6. Jon Pertwee, the Third Doctor

A somewhat more laid back and benevolent Doctor, it was rare to see the third panic the way the second seemed constantly to do. By the end of his tenure, I had grown somewhat tired of Pertwee's all serious, all the time tact, but watching his serials isolated from the rest of his tenure one appreciates the subtle textures he gave to line deliveries. And his face was so wonderfully odd.



5. Peter Davison, the Fifth Doctor

His last serial easily his best serial, it somehow elevates most of his previous episodes. Delivering a less complex and eccentric performance than his predecessor, he was nonetheless convincing as someone possessing centuries of wisdom while more capable of exhibiting fear than Pertwee. Still, his lack of a real sense of vulnerability could run a little dull at times, while at others it recalled Errol Flynn's irrepressible cockiness, an actor the show unabashedly compared him to.



4. David Tennant, the Tenth Doctor

Perhaps the Doctor with the greatest capacity for vulnerability, it's nonetheless a close call for me between him and Davison as by the end of Tennant's run I felt I got a little too used to his regular five emotional notes--idle chatter (often with a Tom Baker-ish low "Well"), screamy boast, salivating angry explanation, lip quivering verge of tears, and emotional shutdown wide-eyed stare. But he played his instrument well for most of his run and conveyed both wisdom and charm. With a good script, he was excellent.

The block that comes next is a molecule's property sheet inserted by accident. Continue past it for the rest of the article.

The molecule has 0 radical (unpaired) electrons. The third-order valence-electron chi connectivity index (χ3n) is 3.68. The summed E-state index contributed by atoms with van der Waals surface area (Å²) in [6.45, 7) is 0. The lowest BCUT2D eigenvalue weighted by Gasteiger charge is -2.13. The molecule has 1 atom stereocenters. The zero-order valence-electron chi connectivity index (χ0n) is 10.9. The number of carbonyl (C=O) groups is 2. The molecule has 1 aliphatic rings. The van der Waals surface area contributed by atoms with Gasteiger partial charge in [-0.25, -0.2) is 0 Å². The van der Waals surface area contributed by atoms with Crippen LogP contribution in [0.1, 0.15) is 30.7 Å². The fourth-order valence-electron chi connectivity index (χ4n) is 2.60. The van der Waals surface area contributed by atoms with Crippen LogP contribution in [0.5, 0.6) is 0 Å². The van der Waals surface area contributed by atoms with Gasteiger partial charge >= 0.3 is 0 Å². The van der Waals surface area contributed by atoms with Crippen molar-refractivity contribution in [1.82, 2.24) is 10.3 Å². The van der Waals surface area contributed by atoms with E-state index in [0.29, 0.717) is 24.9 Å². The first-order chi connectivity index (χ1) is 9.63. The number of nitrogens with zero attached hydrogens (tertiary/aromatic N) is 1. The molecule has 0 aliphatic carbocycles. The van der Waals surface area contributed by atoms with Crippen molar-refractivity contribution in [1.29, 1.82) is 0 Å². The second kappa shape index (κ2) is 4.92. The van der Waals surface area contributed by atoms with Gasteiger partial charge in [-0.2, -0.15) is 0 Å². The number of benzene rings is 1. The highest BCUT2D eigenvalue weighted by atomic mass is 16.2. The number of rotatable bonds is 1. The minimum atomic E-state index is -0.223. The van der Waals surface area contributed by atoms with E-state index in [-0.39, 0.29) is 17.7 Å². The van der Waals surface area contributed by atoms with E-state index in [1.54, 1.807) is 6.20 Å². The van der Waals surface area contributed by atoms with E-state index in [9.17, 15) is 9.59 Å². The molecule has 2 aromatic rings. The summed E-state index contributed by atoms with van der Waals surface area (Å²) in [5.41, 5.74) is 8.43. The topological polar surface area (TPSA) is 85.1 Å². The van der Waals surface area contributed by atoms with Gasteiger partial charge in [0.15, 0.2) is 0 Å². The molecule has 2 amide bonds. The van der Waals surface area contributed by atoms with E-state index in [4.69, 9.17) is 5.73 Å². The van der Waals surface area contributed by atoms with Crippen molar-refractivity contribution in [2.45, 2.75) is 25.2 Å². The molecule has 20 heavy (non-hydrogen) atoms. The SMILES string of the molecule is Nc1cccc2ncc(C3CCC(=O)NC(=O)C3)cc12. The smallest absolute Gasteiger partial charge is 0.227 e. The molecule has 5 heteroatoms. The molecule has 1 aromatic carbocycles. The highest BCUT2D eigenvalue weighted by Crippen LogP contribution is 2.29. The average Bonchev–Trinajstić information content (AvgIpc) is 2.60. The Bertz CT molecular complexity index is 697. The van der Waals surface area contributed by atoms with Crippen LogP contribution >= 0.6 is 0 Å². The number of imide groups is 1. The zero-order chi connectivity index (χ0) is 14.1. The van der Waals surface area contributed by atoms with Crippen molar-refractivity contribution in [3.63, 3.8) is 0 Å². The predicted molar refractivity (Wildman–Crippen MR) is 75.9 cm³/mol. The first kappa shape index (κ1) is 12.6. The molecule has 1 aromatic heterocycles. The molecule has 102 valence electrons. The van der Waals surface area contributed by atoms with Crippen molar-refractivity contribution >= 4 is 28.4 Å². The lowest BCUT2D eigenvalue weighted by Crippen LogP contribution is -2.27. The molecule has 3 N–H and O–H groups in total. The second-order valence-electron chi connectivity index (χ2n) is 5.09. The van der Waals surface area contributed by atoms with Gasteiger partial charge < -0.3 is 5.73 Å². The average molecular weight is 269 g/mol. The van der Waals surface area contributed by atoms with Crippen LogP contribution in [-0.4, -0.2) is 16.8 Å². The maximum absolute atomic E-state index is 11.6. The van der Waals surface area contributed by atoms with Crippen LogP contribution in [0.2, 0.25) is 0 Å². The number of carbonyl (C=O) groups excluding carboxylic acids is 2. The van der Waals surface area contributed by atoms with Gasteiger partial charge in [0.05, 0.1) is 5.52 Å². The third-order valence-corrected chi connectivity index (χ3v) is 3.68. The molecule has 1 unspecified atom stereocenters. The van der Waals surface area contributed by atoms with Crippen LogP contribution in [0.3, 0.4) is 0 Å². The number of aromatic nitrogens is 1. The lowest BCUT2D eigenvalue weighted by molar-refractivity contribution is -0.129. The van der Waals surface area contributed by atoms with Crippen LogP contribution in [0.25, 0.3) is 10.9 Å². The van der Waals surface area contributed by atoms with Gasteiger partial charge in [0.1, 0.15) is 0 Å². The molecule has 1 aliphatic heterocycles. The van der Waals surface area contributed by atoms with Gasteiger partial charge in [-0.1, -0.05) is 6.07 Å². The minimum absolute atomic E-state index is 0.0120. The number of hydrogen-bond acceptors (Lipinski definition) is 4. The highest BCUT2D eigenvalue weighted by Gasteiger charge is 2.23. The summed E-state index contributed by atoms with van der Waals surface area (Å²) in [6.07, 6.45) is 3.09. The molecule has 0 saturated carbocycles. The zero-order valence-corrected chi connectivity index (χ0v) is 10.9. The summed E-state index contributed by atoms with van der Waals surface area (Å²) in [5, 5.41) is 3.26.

3. Sylvester McCoy, the Seventh Doctor

This guy was a wonderful blend of silly and sinister. Those dark sad eyes, his tendency to run words together. He almost seems like the Doctor's soul crafted a cunning parody of the clown-like sixth Doctor. He gave the impression of hidden, strange alien wisdom under a layer of comedy that was both deceptive and sincere. His tenure was much too short--the comparatively bland eighth Doctor is sort of puzzling next to him, which makes you wonder if, with this regeneration, a rare and fascinating worm a got into the Time Lord apple.



2. Patrick Troughton, the Second Doctor

Like the seventh, a masterful capacity to contain both wisdom and silliness. As I sort of said yesterday, the second Doctor is better than Jesus. And he's not even my favourite.



1. Tom Baker, the Fourth Doctor

This one epitomises the Doctor in every way for me. No, he doesn't seem especially vulnerable, which is what I think turns off a lot of the modern audience to him. What he has is a remarkable habitation of the character. He never loses his shit, however bad it gets, but you always feel Tom Baker accepts the reality of a scene. I guess there's something method about it. Again, that important melding of wisdom and silliness but he somehow managed to be satisfyingly silly and clearly in on the joke. It's like he's both inside and outside the story at the same time, laughing at the absurdity of what he's having to deal with, or even laughing at himself, right along with us. And at the same time completely respecting that reality. Which is ideal for a being called a "Time Lord", if you think about it.



I won't say the sixth, eighth, and ninth Doctors' ranks had anything to do with the fact that I couldn't find pictures of them wearing hats. But it just might have.

*Peri is not as sexy as Amy Pond.